In terms of the supporting cast, I think Anthony Mackie, who makes his MCU debut as the very charming Falcon, might be the MVP of the movie. Like so many Marvel actors, he has that ability to make you immediately care about him within a short amount of screen time. After Steve visits his veteran support group, I spent a lot of the movie just waiting for him to come back because he’s just so fun. And of course, there’s Scarlett Johansson, who makes the case for a Black Widow solo film in almost every scene. The script balances using her as a comedic relief (like how she brings up Steve’s love life mid-mission), reminding us she’s a badass, and making us understand how this HYDRA reveal affects her; she hoped working for S.H.I.E.L.D. would clear her ledger, but now she finds out that she was wrong.
Obviously, we have to talk about Bucky. I know you have some feelings about both Bucky and his relationship with Steve, so I’ll just yield the floor to you…
DEVAN: Let’s talk about Bucky!
The MCU has always been notorious for having a bit of a villain problem, with only a few notable exceptions. For the most part, Marvel is populated with all these fantastic, complicated heroes — and then the baddies are just sort of your standard-issue, hell-bent-on-world-domination villains.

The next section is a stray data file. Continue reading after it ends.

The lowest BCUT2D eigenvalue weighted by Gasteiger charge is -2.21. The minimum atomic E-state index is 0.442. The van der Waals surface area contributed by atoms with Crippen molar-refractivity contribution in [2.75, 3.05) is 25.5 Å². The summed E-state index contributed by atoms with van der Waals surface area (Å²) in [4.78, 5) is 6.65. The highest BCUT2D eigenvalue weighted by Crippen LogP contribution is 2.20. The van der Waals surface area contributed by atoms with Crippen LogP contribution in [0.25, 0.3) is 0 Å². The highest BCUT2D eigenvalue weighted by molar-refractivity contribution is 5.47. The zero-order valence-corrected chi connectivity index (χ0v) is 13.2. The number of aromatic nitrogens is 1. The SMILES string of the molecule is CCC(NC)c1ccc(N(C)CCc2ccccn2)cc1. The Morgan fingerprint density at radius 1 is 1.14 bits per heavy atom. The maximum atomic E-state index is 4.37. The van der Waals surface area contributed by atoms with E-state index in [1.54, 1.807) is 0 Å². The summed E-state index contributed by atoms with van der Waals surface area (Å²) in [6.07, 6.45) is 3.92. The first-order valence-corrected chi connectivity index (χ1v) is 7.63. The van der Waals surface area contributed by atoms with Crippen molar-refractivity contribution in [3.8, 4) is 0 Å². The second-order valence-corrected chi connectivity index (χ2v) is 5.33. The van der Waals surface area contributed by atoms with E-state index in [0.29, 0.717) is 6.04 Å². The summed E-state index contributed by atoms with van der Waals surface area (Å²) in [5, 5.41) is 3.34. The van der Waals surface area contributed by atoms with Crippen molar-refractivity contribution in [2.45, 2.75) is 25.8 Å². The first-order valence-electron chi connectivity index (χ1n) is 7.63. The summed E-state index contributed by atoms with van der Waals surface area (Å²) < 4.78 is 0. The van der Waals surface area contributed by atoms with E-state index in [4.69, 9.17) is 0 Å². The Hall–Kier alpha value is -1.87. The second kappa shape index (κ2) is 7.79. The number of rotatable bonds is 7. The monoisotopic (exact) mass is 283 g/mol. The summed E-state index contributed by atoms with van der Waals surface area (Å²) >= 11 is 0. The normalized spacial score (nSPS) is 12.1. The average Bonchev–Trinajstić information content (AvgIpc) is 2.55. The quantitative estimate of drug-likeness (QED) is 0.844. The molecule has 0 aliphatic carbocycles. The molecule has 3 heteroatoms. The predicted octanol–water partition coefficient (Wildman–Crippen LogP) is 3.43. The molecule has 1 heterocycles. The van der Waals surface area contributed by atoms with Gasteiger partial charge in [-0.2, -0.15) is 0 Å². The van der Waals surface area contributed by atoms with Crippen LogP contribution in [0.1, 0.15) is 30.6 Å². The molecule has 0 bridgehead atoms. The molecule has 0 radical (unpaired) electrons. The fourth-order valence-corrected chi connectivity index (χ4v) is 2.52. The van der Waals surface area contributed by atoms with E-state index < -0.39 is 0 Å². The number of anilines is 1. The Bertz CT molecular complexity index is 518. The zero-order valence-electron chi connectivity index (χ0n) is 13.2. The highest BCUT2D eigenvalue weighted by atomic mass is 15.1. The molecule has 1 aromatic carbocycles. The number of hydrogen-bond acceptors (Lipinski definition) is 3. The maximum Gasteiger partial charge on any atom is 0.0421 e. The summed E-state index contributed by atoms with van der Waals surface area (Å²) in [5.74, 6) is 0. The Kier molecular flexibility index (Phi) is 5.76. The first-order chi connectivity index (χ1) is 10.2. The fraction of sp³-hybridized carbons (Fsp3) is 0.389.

And then you have Bucky.
The character of Bucky Barnes is as old as Captain America himself, created by Joe Simon and Jack Kirby to be Cap’s spunky kid sidekick. Originally, Bucky was sort of the star-spangled Robin to Cap’s Batman, until he was killed off in the 1960s. (For years, Marvel fans joked that there were only two characters who were dead and could not be resurrected: Uncle Ben and Bucky.) In 2005, however, Bucky was resurrected in the comics as the tragic, brainwashed Winter Soldier, who’s been tortured and used as a ruthless assassin throughout the decades.
It’s that Bucky we see in Captain America: The Winter Soldier. The MCU wisely made its Bucky the same age as Steve, turning him into Steve’s oldest and most loyal friend, instead of a sidekick. Their brotherly relationship makes Bucky’s tragic fate all the more gut-wrenching. For years, Steve has been dealing with guilt over Bucky’s death. Now, he learns that the man who is the closest thing he has to a family met with a fate much more gruesome than death: trapped in his own mind, tortured and brainwashed and reprogrammed as a brutal, emotionless killer.